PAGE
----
Animal rights NGOs in Indonesia are using high technology to combat trafficking that has decimated some species in the country. The NGOs use smartphone applications capable of mapping the routes of traffickers of species protected by DNA-based barcodes.
The fauna and flora in the tropical forests of the Southeast Asian archipelago, whose biodiversity is one of the richest in the world, are threatened by the lucrative trade of animals such as orangutans and pangolins. Illegal trade of endangered species is estimated at around $ 23 billion worldwide.
To combat this scourge, conservationists have started using a variety of new tools to try to protect rare and endangered species in Indonesia.
Technology is “probably one of the most important resources to help the good guys catch the bad guys,” says Matthew Pritchett, a member of the NGO Freeland Foundation, which fights against animal smuggling. “Offenders who are behind the illegal wildlife trade are very sophisticated and well-organized criminal organizations,” he says.
In the face of such networks, animal rights advocates are deploying technologies once reserved for combating drug cartels and organized crime.
The Wildlife Conservation Society (WCS) uses computer software to establish traffickers’ routes and extract data from electronic devices seized from suspects, says Dwi Adhiasto, WCS Program Manager for Indonesia.
For its part, the Indonesian Animal Rescue Center (IAR) is examining evidence using DNA-based barcodes to identify species.
The IAR has created a database for the slow loris, a primate hunted for the venom it produces to defend itself, a substance prized in traditional Chinese medicine. “If we have animals whose origin is known and animals found for example in Jakarta, we can compare genetic samples,” said Christine Rattel, advisor to the IAR program. “We can then trace the hunting areas and determine the routes used for the illegal trade,” she says.
But despite a series of laws for the protection of wildlife in Indonesia, the number of rangers and the police officers working to prevent poaching remain inadequate. In addition, they lack the means and scientific knowledge, observe the experts.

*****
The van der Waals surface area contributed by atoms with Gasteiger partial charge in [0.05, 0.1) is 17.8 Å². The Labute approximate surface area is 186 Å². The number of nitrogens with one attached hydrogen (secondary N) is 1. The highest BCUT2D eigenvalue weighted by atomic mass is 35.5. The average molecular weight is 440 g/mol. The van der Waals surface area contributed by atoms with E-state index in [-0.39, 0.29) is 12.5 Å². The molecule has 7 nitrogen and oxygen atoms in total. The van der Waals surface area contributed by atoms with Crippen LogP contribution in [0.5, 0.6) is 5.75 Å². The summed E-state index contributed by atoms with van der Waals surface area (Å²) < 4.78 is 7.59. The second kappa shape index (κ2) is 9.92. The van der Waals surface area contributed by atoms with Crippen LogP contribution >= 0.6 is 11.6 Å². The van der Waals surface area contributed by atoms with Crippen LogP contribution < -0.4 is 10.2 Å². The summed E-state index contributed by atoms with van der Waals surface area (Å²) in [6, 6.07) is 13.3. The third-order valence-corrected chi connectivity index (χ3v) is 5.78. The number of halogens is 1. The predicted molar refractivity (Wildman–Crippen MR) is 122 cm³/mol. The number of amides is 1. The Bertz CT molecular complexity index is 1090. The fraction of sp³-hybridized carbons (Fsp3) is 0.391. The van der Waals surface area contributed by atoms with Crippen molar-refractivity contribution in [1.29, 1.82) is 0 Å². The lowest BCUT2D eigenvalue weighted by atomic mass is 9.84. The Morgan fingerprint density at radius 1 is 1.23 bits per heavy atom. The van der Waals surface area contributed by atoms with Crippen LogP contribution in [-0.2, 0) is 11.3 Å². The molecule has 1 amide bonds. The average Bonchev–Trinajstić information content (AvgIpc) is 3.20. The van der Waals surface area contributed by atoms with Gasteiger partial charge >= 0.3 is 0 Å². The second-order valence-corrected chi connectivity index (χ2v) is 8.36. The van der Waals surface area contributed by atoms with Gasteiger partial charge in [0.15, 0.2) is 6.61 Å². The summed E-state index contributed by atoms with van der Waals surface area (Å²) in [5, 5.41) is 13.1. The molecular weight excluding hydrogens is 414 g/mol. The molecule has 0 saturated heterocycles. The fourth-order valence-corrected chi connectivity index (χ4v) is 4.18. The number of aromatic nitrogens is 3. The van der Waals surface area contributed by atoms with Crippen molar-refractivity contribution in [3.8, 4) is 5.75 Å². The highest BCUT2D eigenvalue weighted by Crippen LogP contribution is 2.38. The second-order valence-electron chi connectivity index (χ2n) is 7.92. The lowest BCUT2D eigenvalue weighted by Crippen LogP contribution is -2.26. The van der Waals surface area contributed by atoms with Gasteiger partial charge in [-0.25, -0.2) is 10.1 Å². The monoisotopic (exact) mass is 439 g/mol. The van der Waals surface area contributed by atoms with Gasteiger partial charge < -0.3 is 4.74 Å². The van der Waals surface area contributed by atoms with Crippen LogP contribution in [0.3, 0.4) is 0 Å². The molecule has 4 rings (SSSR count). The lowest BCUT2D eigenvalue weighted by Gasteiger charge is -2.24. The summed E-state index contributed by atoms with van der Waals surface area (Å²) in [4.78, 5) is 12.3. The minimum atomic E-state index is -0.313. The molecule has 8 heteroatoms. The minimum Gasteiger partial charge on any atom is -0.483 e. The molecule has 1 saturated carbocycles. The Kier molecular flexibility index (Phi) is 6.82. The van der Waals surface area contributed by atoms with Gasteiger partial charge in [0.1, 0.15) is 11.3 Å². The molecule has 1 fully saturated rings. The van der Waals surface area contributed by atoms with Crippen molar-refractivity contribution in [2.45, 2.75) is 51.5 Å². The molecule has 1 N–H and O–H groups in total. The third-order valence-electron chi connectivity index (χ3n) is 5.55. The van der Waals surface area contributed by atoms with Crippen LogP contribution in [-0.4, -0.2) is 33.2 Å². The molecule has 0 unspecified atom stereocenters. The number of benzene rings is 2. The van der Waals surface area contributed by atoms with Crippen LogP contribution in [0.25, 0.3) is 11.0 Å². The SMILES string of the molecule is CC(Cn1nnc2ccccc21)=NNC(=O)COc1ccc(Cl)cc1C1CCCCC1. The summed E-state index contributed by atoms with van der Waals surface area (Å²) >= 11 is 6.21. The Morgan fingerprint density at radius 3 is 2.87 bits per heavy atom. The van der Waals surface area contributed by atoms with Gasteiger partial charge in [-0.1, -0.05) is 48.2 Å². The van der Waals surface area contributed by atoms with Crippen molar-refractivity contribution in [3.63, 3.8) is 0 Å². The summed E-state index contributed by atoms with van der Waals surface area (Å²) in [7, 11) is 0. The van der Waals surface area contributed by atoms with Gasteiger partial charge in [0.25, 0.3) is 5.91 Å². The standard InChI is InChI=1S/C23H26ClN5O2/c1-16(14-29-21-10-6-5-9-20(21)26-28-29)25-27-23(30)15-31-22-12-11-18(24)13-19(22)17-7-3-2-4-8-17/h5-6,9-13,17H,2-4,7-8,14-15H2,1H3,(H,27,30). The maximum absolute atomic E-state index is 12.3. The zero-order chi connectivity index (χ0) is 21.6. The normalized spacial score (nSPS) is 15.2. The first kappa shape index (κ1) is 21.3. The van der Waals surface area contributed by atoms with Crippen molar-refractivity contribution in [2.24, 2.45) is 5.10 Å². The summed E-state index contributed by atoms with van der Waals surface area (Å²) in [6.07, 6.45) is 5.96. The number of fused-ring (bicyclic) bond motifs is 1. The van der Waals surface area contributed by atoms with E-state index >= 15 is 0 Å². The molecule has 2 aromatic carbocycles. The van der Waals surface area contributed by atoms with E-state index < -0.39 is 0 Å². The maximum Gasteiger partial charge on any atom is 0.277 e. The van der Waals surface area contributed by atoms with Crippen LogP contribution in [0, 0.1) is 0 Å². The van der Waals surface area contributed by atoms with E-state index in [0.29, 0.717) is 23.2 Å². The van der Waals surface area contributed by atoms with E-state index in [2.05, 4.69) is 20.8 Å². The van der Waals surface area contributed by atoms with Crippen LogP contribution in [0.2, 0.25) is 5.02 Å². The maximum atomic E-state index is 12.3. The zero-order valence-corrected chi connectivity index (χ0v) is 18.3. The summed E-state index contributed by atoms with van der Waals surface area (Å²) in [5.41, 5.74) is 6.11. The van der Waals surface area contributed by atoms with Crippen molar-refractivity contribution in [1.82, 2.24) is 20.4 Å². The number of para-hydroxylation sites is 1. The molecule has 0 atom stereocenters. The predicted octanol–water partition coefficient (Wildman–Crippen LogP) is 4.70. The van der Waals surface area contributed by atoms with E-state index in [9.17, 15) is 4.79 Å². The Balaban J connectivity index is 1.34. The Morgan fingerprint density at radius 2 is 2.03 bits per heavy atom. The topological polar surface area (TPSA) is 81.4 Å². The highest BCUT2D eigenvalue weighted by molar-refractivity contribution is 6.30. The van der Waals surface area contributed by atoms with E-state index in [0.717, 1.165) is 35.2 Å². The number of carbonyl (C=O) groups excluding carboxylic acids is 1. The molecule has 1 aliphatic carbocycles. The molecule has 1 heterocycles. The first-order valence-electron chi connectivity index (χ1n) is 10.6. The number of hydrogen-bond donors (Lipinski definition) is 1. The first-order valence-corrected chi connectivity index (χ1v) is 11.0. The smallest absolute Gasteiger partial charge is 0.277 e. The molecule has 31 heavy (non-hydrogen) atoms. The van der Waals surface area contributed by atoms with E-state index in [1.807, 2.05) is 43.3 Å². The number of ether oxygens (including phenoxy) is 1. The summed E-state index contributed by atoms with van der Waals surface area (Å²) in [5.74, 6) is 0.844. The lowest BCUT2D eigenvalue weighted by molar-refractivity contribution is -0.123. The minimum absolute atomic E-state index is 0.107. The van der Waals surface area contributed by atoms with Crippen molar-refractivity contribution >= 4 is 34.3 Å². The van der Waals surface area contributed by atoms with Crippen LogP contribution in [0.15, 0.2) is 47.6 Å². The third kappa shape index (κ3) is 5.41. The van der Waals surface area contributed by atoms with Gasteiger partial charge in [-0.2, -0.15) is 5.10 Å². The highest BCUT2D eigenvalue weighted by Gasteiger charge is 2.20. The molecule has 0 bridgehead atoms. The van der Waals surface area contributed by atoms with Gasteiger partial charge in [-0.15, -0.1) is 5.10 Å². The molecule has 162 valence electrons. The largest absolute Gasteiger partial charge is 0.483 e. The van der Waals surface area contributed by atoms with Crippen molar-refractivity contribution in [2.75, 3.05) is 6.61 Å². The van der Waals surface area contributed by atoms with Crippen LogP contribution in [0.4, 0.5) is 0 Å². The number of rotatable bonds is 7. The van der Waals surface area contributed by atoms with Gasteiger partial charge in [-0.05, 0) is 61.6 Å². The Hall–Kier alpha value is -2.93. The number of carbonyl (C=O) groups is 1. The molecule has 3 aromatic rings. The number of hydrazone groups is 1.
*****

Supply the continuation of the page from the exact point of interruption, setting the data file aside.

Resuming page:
“What many people do not realize is that law enforcement people are not scientists, some of them may be specialized, but 25,000 to 30,000 species are involved across the boardthe world that are protected from international trade,” says Pritchette in reference to the difficulty of the task.
The information generated by the NGO’s application — which contains some 700 species and 2,000 photos — has already allowed authorities in Indonesia and Thailand to investigate trafficking networks. But despite the efforts of conservationists and the help of high technology, the battle can be lost, experts say.
Inadequate laws, lack of staff to implement legislation, and infrequent prosecutions remain the main challenges, according to a 2015 report by the United States Agency for International Development (USAID).
In addition, there is a lack of political will in Indonesia to tackle the black market for protected species, says Ian Singleton, director of the Sumatra Orangutan Conservation Program, who uses drones to track monkeys and detect illegal logging of trees that threatens animal habitat.
“Without the will of the government, nothing will ever change, regardless of the level of technology,” he says.